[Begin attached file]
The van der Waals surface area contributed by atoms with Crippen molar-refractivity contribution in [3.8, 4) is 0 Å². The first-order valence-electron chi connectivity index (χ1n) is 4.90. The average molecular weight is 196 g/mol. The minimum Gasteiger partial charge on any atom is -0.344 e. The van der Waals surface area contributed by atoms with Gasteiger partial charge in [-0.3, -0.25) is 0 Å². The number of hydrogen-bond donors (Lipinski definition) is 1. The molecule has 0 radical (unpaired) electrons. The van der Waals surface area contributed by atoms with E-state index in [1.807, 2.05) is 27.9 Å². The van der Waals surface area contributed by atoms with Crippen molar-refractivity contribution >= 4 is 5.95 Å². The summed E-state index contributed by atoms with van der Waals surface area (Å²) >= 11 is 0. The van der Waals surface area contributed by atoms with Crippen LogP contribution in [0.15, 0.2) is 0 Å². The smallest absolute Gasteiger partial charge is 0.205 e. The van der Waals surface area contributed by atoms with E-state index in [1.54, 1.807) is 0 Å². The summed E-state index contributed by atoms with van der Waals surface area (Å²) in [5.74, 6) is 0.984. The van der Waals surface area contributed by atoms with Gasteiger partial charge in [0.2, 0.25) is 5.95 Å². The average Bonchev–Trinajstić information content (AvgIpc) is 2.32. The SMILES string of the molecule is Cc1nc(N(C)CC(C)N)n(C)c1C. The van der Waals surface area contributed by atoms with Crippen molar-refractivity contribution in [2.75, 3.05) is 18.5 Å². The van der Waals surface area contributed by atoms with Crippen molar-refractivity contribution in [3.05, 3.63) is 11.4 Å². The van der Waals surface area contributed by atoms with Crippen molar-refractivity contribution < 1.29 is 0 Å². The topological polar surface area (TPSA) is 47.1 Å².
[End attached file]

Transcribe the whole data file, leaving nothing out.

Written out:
The van der Waals surface area contributed by atoms with Crippen molar-refractivity contribution in [3.8, 4) is 0 Å². The first-order valence-electron chi connectivity index (χ1n) is 4.90. The average molecular weight is 196 g/mol. The minimum Gasteiger partial charge on any atom is -0.344 e. The van der Waals surface area contributed by atoms with Gasteiger partial charge in [-0.3, -0.25) is 0 Å². The number of hydrogen-bond donors (Lipinski definition) is 1. The molecule has 0 radical (unpaired) electrons. The van der Waals surface area contributed by atoms with E-state index in [1.807, 2.05) is 27.9 Å². The van der Waals surface area contributed by atoms with Crippen molar-refractivity contribution >= 4 is 5.95 Å². The summed E-state index contributed by atoms with van der Waals surface area (Å²) >= 11 is 0. The van der Waals surface area contributed by atoms with Crippen LogP contribution in [0.15, 0.2) is 0 Å². The smallest absolute Gasteiger partial charge is 0.205 e. The van der Waals surface area contributed by atoms with E-state index in [1.54, 1.807) is 0 Å². The summed E-state index contributed by atoms with van der Waals surface area (Å²) in [5.74, 6) is 0.984. The van der Waals surface area contributed by atoms with Gasteiger partial charge in [0.2, 0.25) is 5.95 Å². The average Bonchev–Trinajstić information content (AvgIpc) is 2.32. The SMILES string of the molecule is Cc1nc(N(C)CC(C)N)n(C)c1C. The van der Waals surface area contributed by atoms with Crippen molar-refractivity contribution in [2.75, 3.05) is 18.5 Å². The van der Waals surface area contributed by atoms with Crippen molar-refractivity contribution in [3.05, 3.63) is 11.4 Å². The van der Waals surface area contributed by atoms with Crippen molar-refractivity contribution < 1.29 is 0 Å². The topological polar surface area (TPSA) is 47.1 Å².